Enablers: Page 9 of 26

Interoperability

Interoperability ensures the technologies you deploy work well together. There are three interoperability targets:

Adhere to open standards. If you hope to achieve your smart city goals, different technologies from different vendors must be able to work together. In particular, they must be able to exchange information. Adhering to standards helps to guarantee that the products you buy can use predefined mechanisms to talk to each other.

And you don’t want just any standards, you want “open” standards – standards that have been defined by an industry group and published for all to use. This contrasts with “proprietary” standards, which typically come from a single vendor who retains control over who can use them and when they will change.

Open standards help cities control both their expenses and their risk. They allow cities to mix and match products from different vendors without jeopardizing the ability to exchange data. Put another way, open standards contribute to interoperability, choice and flexibility. They also make maintenance easier, because there are communities of specialists trained in published standards, such as those from Council advisors

the International Electrotechnical Commission (IEC), the Institute of Electrical and Electronics Engineers (IEEE), the International Telecommunication Union (ITU), the American National Standards Institute (ANSI) and many others including 3GPP for 3G/4G and the WiFi Alliance. The Open Geospatial Consortium (OGC) – also a Council advisor – provides open standards for sharing spatial information, indoor and outdoor, and for communicating with sensors of all types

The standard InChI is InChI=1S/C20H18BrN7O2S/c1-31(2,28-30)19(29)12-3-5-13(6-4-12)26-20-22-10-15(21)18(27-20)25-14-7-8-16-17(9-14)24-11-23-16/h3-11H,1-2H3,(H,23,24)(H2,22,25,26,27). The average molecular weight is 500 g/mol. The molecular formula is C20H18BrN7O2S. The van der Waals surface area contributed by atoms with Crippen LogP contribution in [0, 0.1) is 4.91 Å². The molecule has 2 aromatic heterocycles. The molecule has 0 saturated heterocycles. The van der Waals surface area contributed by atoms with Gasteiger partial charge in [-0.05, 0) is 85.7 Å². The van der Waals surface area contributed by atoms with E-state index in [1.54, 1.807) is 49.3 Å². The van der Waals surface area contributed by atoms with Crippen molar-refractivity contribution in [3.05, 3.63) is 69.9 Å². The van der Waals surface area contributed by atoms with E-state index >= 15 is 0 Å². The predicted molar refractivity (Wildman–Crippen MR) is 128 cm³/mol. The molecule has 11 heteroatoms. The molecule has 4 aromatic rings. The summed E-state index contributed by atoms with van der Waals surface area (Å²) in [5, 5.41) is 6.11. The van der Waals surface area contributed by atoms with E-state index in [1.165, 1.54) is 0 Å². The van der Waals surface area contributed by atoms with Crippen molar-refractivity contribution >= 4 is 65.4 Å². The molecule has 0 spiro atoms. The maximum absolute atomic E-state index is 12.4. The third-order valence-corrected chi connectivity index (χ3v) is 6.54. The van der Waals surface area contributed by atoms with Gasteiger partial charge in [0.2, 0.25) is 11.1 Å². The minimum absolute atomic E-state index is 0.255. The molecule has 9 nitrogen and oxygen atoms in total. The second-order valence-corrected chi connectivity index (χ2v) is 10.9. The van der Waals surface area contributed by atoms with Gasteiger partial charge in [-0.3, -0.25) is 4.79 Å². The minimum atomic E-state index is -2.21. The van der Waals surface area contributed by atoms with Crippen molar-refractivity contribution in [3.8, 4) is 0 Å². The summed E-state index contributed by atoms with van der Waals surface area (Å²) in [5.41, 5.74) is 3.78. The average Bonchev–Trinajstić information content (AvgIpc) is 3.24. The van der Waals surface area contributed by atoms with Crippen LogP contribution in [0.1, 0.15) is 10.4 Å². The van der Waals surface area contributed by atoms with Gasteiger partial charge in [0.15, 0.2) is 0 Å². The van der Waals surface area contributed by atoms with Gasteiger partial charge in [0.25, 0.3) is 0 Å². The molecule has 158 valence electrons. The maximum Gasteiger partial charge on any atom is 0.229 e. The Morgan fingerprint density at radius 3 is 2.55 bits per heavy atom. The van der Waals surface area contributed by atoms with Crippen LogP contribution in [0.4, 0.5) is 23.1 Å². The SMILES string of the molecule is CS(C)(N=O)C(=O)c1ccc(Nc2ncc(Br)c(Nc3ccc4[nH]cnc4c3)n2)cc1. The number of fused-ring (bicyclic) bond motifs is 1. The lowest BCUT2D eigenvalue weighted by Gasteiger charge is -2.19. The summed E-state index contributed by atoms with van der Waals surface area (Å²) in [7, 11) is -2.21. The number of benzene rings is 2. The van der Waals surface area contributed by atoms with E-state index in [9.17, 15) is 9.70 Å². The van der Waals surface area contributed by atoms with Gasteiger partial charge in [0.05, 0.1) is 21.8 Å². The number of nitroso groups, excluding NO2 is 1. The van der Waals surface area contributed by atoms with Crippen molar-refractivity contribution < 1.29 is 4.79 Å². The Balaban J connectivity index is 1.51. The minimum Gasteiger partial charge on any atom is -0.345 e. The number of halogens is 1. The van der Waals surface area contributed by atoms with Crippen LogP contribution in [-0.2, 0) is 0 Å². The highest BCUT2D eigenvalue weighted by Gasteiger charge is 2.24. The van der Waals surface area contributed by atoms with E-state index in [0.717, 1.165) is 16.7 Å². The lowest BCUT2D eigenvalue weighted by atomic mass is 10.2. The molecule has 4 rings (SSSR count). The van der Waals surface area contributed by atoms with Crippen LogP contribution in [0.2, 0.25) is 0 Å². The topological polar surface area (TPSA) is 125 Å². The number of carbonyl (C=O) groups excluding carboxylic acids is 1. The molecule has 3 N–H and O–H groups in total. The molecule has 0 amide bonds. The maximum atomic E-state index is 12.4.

Although open standards are absolutely essential to the long-term success of a smart city, putting them into practice can be challenging. There are hundreds if not thousands of standards that apply to one aspect or another of urban life. The best advice is to leave the heavy lifting to the experts. When you get to the  project planning phase (as described in the final chapter), select suppliers with a public, proven commitment to open standards. Give them the task of selecting the best ones to use, subject to the oversight of your project manager or systems integrator.

When it comes to the smart grid portion, there is happily some good news. The IEC has undertaken the job of creating a free Smart Grid Standards Mapping Tool that makes it far easier to discover and choose between standards. Using either a diagram or a list, you can drill down to a specific aspect, then see a list of all the standards that relate. The IEC lists not just its own standards, but those from other organizations as well.

Glossary Terms: